In Libya they call it the Khamsin or sometimes the Gibbli. As you say, millions of tons of fine dust is dumped daily and no-one bats an eyelid here.

Good luck with your travel to Lagos. That is a favourite haunt of mine. Not.

In fact, I have thrity or forty thousand Naira that will probably be worthless by the time I get back to Lagos....


Anonymous said...

Can you email me?

Captain Ranty said...


Check yer inbox. Mailed you a moment ago.


Anonymous said...

"Cant wait to get back to Scotland"
Yes, I know North Africa is a grim hole,but surely not that grim.

Who on God's earth wants to spend
polling day in a Gulag with thistles.

Whiky in the Jar

Captain Ranty said...


Freedom-wise, I'd rather be in North Africa than North Scotland.

But it's where I hang my hat, and where my one vote will be cast against LibLabConSNP.

That alone is going to be worth any pain I endure on the trek I begin tomorrow.


Gordon the Fence Post Tortoise said...

Mind crushingly cautious is one reading - judging by the way the UK Met Office PR crew has kicked their staff, NERC and Uncle Tom Cobbly n all and into action I think there's a "climate change" agenda seasoning in here somewhere. AlBeeb has trawled "be afraid of the super volcano" onto iPlayer and much dimwit prattling.

Mountain, molehill. I mean... this is dust....

I note that none of the MSM has elicited much extended comment from plane makers, engine manufacturers and airlines and are concentrating on human interest like bankers on bicycles.

Ah, Naira - the currency that gives a whole different meaning to the words stinking rich - hope you've got them in an airtight container :o)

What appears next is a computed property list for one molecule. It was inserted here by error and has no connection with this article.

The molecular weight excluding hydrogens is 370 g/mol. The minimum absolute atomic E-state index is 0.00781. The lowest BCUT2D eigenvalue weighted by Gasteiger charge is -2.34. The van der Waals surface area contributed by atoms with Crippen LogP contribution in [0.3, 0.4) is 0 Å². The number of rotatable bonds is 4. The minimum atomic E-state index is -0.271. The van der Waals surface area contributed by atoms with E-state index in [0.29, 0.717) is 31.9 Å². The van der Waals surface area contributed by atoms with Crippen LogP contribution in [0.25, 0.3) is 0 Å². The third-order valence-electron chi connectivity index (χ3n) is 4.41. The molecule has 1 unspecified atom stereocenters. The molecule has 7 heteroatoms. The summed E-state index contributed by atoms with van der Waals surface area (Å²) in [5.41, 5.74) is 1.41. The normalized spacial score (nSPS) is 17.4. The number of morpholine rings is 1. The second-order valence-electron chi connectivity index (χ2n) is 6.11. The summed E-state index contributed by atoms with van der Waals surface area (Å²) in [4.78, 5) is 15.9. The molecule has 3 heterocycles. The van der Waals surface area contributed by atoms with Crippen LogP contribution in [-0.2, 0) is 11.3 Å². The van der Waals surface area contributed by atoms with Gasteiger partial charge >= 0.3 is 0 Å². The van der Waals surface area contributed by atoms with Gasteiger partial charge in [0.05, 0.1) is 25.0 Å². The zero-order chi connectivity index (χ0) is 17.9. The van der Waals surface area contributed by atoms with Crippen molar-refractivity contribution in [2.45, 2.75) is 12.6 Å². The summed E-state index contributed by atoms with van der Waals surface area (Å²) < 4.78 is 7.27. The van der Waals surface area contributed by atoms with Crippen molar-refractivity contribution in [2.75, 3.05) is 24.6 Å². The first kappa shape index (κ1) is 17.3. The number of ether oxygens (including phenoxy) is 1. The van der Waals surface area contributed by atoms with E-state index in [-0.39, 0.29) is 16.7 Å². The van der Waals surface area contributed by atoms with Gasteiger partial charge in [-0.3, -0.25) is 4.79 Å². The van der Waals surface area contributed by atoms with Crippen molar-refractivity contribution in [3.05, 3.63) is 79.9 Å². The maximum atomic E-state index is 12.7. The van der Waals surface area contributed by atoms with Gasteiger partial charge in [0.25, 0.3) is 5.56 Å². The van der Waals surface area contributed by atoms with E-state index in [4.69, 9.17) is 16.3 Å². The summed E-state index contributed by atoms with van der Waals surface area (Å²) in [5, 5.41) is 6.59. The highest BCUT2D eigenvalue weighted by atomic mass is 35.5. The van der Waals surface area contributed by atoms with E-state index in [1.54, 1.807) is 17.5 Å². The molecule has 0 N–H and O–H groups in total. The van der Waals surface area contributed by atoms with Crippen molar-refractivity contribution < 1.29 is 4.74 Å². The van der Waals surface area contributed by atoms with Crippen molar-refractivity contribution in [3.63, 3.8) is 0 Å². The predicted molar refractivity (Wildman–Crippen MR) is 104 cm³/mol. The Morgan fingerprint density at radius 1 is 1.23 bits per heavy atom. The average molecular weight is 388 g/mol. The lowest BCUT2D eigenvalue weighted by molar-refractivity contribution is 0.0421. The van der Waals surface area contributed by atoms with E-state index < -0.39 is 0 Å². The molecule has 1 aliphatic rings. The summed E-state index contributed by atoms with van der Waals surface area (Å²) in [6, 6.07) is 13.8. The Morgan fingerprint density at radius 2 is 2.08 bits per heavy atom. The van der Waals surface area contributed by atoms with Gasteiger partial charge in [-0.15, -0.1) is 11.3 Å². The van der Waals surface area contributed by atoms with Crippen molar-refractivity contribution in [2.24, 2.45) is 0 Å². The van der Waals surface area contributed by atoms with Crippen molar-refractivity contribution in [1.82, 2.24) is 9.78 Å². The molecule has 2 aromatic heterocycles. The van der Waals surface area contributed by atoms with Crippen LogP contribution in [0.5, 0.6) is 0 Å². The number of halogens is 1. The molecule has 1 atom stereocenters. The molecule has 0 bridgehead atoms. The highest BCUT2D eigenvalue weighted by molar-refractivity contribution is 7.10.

Unknown said...

Why do I keep thinking that Phileas Fogg had it bloody easy CR?

Come home safe, that's all that matters mate, even though it is to that hellhole which is knashing at the bit to be a slave under the EU yoke, Scotland, the place of my birth.

Lost said...

Good luck and a safe journey Cap'n.

The media do seem to be over focusing on the demon cloud. I've had my eyes peeled for buried bad news but haven't seen anything untoward.

Or should that be anything NEW untoward.

As for being overcautious, the passengers and crew of Speedbird 9 may beg to differ, fast jets and volcanic ash really don't mix.

Hope your journey does indeed bring adventure, but only the good sort!


Gordon the Fence Post Tortoise said...

In equatorial pitch darkness the BA 747 ran into that soddin great opaque cloud of hot gas and dust that is familiar to most folk as spewin out the top of a volcano. Many accounts I've read (AAIB etc)indicate that the engine stops were most likely due to lack of oxygen to burn kerosine.

Nope, the virtual cloud London Volcanic Ash Advisory Centre (Prop: The Met Office) in their PR frenzy are going to end up with egg on their faces from trying to stir too much into this particular pudding.

A plague on John Hirst and his ilk. The Met Office's shameless political weather forecasting agitprop and seeming inability to look out the window is a national disgrace and in this case it's looking increasingly as if they're hell bent on destroying their last shreds of integrity.

That's what you get when you put propagandist whores in charge of outfits like The Met Office.

Gordon the Fence Post Tortoise said...


damn this amnesiac clipboard

Lost said...

Yep Gordon fully agree, BA009 and KLM867 flew directly through the worst of it. (only occurrences of jet liners and ash I can recall).

lack of ox due to the melting and solidifying of ash in turbine core (compressor stall).

Just trying to say it is a risk, I agree its over blown, the stated affected area is just too large, we've been flying around this sort of thing routinely for many years, but never has it been such a large area.

Read your link, interesting that klm sent one up, they've got previous :-)